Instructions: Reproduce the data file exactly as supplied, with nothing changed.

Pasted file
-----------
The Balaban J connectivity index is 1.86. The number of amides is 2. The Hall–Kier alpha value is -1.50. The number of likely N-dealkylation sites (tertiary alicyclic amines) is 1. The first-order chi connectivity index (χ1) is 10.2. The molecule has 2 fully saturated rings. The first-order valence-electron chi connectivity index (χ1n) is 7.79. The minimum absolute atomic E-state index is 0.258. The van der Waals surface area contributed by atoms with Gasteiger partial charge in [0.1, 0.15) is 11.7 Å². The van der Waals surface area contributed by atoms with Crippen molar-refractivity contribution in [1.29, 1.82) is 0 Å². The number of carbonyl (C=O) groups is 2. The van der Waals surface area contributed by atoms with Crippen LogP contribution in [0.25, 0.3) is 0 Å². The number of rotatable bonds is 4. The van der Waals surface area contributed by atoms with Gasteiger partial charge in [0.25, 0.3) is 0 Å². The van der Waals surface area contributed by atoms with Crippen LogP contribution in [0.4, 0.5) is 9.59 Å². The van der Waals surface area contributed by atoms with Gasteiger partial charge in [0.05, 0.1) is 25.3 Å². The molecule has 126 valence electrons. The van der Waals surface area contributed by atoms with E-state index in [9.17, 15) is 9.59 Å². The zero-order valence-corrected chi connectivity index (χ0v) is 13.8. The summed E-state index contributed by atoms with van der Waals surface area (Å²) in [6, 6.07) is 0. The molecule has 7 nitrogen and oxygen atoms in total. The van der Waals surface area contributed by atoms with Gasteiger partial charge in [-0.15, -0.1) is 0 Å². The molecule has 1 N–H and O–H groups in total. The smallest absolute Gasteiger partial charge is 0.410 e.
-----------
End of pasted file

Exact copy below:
The Balaban J connectivity index is 1.86. The number of amides is 2. The Hall–Kier alpha value is -1.50. The number of likely N-dealkylation sites (tertiary alicyclic amines) is 1. The first-order chi connectivity index (χ1) is 10.2. The molecule has 2 fully saturated rings. The first-order valence-electron chi connectivity index (χ1n) is 7.79. The minimum absolute atomic E-state index is 0.258. The van der Waals surface area contributed by atoms with Gasteiger partial charge in [0.1, 0.15) is 11.7 Å². The van der Waals surface area contributed by atoms with Crippen molar-refractivity contribution in [1.29, 1.82) is 0 Å². The number of carbonyl (C=O) groups is 2. The van der Waals surface area contributed by atoms with Crippen LogP contribution in [0.25, 0.3) is 0 Å². The number of rotatable bonds is 4. The van der Waals surface area contributed by atoms with Gasteiger partial charge in [0.25, 0.3) is 0 Å². The van der Waals surface area contributed by atoms with Crippen LogP contribution in [0.4, 0.5) is 9.59 Å². The van der Waals surface area contributed by atoms with Gasteiger partial charge in [0.05, 0.1) is 25.3 Å². The molecule has 126 valence electrons. The van der Waals surface area contributed by atoms with E-state index in [9.17, 15) is 9.59 Å². The zero-order valence-corrected chi connectivity index (χ0v) is 13.8. The summed E-state index contributed by atoms with van der Waals surface area (Å²) in [6, 6.07) is 0. The molecule has 7 nitrogen and oxygen atoms in total. The van der Waals surface area contributed by atoms with Gasteiger partial charge in [-0.15, -0.1) is 0 Å². The molecule has 1 N–H and O–H groups in total. The smallest absolute Gasteiger partial charge is 0.410 e.